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RE: Another attempt at 'cascading DRs'

From: Scheppe, Kai-Dietrich <k.scheppe@telekom.de>
Date: Thu, 14 Feb 2008 10:12:21 +0100
Message-ID: <398533C370C23441981074C456AA3BDD031DAEF9@QEO00226.de.t-online.corp>
To: "Andrea Perego" <andrea.perego@uninsubria.it>, "Public POWDER" <public-powderwg@w3.org>


I think I agree with you :-), because I think you concluded with what I

> In theory, we can (operationally) enforce a mechanism able to 
> determine whether a DR scope S1 is more *specific* than 
> another DR scope S2 wrt a given resource. For this purpose, 
> we have just to check whether the set of URIs denoted by the 
> regex corresponding S1 includes the set of URIs denoted by 
> the regex corresponding to S2. Which is exactly what you said, Kai.

Correct.  I suggest to use this an indicator or importance (which what
cardinality means in this context, right?).


> Provided that, if we require that we cannot associate with a 
> resource more than one descriptor concerning property, e.g., 
> childSafe, this can be done by stating this restriction in 
> the RDF/OWL schema defining such property. Done that, if we 
> have two DRs saying:
> DR1: example.org     -> childSafe=true
> DR2: example.org/foo -> childSafe=false
> we decide the prevailing one based on the specificity of the 
> scope definition wrt to the resource's URI.

Correct, see above.

> Note that this solution requires to check the definition of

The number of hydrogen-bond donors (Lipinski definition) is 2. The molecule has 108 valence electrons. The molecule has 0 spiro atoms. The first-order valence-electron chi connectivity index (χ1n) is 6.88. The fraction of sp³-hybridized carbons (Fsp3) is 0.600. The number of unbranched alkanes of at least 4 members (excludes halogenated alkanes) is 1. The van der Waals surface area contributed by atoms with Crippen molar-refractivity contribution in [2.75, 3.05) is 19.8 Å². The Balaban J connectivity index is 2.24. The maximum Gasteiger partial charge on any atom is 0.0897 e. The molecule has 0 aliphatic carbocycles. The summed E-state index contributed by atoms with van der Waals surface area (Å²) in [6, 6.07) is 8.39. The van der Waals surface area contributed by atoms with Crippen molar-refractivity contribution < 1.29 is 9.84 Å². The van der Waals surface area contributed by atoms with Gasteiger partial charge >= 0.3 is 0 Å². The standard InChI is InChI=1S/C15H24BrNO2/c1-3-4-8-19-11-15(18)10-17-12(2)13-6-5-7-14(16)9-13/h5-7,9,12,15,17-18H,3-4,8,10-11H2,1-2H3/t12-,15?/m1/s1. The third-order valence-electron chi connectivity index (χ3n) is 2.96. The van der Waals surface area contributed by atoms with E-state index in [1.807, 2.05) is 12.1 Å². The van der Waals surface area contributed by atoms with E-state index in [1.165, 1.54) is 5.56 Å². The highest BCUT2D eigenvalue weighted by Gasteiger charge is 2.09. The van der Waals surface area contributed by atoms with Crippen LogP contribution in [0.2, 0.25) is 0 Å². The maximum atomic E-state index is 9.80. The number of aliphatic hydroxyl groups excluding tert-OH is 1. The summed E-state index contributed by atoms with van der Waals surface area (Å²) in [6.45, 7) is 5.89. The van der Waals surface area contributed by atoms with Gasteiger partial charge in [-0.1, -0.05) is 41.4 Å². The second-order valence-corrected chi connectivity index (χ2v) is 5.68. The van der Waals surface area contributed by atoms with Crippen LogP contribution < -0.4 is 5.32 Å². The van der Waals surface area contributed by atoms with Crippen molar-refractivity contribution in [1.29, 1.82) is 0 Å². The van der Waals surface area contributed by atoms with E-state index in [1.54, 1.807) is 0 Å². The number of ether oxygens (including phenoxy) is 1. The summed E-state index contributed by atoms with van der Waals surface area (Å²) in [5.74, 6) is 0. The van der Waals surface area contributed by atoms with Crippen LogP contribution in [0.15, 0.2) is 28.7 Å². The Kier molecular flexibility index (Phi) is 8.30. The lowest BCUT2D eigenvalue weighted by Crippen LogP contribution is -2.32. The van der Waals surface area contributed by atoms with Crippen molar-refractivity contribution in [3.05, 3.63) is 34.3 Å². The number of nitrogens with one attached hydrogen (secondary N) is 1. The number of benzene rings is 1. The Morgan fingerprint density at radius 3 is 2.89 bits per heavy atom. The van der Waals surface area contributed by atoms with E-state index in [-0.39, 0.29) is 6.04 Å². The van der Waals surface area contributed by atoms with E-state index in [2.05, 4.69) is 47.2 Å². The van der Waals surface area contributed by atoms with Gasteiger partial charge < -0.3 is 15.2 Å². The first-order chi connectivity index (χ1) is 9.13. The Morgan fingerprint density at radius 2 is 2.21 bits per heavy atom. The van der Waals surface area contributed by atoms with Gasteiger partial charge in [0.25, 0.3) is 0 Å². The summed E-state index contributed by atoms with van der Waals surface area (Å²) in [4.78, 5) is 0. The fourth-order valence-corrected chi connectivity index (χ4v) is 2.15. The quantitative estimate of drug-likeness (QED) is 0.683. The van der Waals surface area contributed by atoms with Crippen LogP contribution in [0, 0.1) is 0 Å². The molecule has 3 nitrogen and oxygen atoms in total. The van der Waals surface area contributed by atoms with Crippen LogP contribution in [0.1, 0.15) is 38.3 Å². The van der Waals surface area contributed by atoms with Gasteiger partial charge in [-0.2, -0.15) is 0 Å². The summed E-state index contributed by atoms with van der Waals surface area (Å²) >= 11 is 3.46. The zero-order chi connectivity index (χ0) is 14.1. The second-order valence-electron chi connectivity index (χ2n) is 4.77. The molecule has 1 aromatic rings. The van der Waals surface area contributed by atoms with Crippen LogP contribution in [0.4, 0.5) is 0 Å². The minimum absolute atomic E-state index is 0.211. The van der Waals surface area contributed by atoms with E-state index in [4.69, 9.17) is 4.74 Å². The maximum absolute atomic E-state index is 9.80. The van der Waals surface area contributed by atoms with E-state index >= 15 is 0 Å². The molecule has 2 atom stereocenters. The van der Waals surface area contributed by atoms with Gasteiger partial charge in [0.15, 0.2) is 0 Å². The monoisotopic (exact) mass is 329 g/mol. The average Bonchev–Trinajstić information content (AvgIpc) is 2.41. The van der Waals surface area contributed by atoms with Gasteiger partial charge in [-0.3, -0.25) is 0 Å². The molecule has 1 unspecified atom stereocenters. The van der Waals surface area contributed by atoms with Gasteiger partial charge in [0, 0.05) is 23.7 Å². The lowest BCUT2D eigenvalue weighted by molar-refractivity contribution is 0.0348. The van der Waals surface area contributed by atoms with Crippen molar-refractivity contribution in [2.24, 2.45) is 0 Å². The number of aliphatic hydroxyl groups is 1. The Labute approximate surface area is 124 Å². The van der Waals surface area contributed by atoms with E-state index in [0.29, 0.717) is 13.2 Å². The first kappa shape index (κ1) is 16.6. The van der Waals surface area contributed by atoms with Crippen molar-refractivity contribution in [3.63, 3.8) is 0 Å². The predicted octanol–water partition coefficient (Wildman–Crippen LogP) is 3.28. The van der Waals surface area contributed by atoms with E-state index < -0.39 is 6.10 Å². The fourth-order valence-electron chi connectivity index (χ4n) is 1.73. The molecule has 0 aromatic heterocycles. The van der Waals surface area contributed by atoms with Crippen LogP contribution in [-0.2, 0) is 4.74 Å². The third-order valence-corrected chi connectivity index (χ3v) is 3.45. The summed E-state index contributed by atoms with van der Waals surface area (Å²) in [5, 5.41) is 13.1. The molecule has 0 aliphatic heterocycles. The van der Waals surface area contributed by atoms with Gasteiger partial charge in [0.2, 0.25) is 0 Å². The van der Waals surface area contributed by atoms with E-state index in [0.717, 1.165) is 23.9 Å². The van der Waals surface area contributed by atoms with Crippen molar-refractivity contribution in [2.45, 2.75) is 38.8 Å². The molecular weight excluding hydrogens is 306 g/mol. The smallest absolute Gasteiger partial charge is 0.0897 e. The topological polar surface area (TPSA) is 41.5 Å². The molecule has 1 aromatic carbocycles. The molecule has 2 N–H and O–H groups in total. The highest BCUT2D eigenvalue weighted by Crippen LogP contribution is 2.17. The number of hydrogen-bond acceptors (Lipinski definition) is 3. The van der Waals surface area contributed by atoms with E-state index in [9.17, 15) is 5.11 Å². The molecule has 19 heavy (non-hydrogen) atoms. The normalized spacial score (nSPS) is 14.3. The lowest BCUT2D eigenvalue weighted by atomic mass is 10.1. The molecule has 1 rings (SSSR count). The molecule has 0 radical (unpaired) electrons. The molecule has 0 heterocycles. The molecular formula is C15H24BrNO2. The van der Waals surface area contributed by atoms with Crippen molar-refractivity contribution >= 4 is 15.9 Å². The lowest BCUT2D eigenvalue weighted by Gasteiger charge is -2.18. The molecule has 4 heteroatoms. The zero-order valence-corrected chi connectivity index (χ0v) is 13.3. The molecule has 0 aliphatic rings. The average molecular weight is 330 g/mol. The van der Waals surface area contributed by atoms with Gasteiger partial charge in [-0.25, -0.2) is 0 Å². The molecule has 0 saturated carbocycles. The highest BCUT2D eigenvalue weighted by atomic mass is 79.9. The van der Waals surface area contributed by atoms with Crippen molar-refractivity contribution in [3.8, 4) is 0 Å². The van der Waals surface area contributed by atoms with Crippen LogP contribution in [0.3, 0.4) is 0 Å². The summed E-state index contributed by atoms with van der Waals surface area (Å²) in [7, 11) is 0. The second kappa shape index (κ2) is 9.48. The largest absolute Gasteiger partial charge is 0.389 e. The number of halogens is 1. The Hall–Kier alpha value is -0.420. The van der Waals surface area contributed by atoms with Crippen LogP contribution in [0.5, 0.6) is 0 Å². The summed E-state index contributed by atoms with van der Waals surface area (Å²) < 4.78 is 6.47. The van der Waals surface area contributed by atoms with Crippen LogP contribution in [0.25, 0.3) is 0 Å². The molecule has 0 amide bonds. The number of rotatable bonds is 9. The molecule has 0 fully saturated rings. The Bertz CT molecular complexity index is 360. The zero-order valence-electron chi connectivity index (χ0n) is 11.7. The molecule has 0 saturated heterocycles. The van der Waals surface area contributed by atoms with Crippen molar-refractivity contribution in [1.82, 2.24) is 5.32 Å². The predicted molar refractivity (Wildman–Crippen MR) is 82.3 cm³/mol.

> property childSafe in the corresponding RDF schema. 
> Operatively this means:
> 1. Retrieve the RDF/OWL schema defining childSafe 2. If 
> there's no restriction on the cardinality of childSafe, both 
> descriptors apply; otherwise, 3. If the scope definition of 
> one of the DRs is more specific than the other wrt the 
> resource's URI, the former overrides the latter; otherwise, 
> 4. If the two scope definitions are equivalent/incomparable... what? 
> (ignore both descriptors?)

I think you have described it quite well.
Using the specificity of the URI we can determine which descriptor
applies more.

You bring up an interesting point with 4.
I would suggest if the scope is equal, it is recognized that both
apply...somewhere within the scope.
That is not a bad thing.  All it says that we are lacking knowledge, at
that instance of precicely /*where*/ the differences occur.
This may lead to resource retrieval or not, depending on the context in
which the user is at that moment.

If, for example, the descriptors that there is childsafe content and
childunsafe content, a mother may have set her FOSI client to block the
entire scope.
Alternatively, if the descriptors say that some of the T-shirts for sale
are blue and some a red, the potential shopper will still retrieve
resources within that scope.

> An alternative to default overriding, is to specify explicit 
> overriding rules. But also in this case we have to check 
> whether two descriptors are in conflict or not, based on 
> their definition.

I am not sure we need that, because in the end we only want to provide
I don't think we should make decisions on what is desired and what not.

-- Kai
Received on Thursday, 14 February 2008 09:12:36 UTC

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